Anglican religious order

Anglican Religious Order

Anglican religious order

to get instant updates about 'Anglican Religious Order' on your MyPage. Meet other similar minded people. Its Free!


All Updates

Anglican religious orders are communities of laity and/or clergy in the Anglican Communion who live under a common rule of life. The members of religious orders take vows of poverty, chastity, and obedience, and lead a common life of work and prayer. Most members of Anglican religious orders will refer to themselves as monks and nuns, and do not usually make distinctions between nuns and religious sisters or between monks and friars as Roman Catholics do.

Religious orders were dissolved by King Henry VIII when he separated the Church of England from papal primacy. With the rise of the Catholic Revival and the Oxford Movement in Anglicanism in the mid-nineteenth century, however, there was an interest in the revival of religious orders in England. Between 1841 and 1855, several religious orders for women were begun, among them the Community of St. Mary the Virgin at Wantage and the Society of Saint Margaret at East Grinstead. Religious orders for men appeared later, beginning in 1866 with the Society of St. John the Evangelist (Cowley Fathers). In North America, the founding of Anglican religious orders began in 1842 with the Nashotah Community (men) in Wisconsin, followed in 1845 by the Sisterhood of the Holy Communion in New York. In recent decades, there has been a remarkable growth of religious orders in other parts of the Anglican Communion, most notably in Tanzania, South Africa, and the Solomon Islands, Vanuatu and Papua New Guinea. There are currently about 2,400 monks...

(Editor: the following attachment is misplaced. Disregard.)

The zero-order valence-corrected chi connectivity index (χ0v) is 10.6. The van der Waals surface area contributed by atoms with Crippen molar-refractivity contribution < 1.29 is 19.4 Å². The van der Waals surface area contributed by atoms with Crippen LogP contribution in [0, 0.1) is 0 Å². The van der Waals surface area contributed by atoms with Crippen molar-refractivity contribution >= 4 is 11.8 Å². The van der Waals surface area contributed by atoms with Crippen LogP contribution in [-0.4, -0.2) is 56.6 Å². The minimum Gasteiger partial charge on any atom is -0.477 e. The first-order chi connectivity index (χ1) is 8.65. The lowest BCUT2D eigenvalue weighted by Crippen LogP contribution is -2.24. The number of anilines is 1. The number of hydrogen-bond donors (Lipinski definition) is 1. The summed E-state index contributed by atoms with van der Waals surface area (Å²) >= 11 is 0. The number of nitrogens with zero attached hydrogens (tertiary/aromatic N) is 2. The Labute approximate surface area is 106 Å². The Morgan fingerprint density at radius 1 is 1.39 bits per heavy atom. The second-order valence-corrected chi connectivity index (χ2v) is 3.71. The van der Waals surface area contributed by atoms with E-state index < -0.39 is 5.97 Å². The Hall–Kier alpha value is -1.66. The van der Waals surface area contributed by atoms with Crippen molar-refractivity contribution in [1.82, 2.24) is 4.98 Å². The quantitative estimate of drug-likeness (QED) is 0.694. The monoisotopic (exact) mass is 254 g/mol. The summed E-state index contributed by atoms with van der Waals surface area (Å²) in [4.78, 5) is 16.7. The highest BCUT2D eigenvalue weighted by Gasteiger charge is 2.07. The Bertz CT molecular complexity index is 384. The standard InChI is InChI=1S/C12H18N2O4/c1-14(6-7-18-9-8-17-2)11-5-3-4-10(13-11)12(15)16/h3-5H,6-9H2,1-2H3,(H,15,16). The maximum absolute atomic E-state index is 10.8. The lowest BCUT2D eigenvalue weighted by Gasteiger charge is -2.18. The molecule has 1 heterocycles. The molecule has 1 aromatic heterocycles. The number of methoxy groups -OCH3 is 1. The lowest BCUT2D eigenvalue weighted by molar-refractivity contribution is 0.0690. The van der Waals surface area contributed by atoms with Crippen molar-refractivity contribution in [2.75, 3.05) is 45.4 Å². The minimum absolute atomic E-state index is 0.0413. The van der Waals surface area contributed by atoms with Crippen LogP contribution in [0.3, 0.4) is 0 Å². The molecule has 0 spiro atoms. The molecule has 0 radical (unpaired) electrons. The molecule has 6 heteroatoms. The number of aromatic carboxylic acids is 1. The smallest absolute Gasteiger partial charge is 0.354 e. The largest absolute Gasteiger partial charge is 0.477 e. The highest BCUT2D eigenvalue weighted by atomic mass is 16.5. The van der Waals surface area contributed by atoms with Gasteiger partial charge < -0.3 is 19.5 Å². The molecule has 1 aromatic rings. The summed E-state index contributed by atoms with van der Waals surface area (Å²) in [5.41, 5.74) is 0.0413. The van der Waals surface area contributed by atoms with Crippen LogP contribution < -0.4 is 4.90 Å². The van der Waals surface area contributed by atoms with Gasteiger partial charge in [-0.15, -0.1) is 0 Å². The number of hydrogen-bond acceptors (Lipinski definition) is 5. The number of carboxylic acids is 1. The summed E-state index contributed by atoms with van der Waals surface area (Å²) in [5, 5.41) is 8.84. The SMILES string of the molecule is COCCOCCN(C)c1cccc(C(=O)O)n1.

Read More

No feeds found

wait Posting your question. Please wait!...

No updates available.
No messages found
Tell your friends >
about this page
 Create a new Page
for companies, colleges, celebrities or anything you like.Get updates on MyPage.
Create a new Page
 Find your friends
  Find friends on MyPage from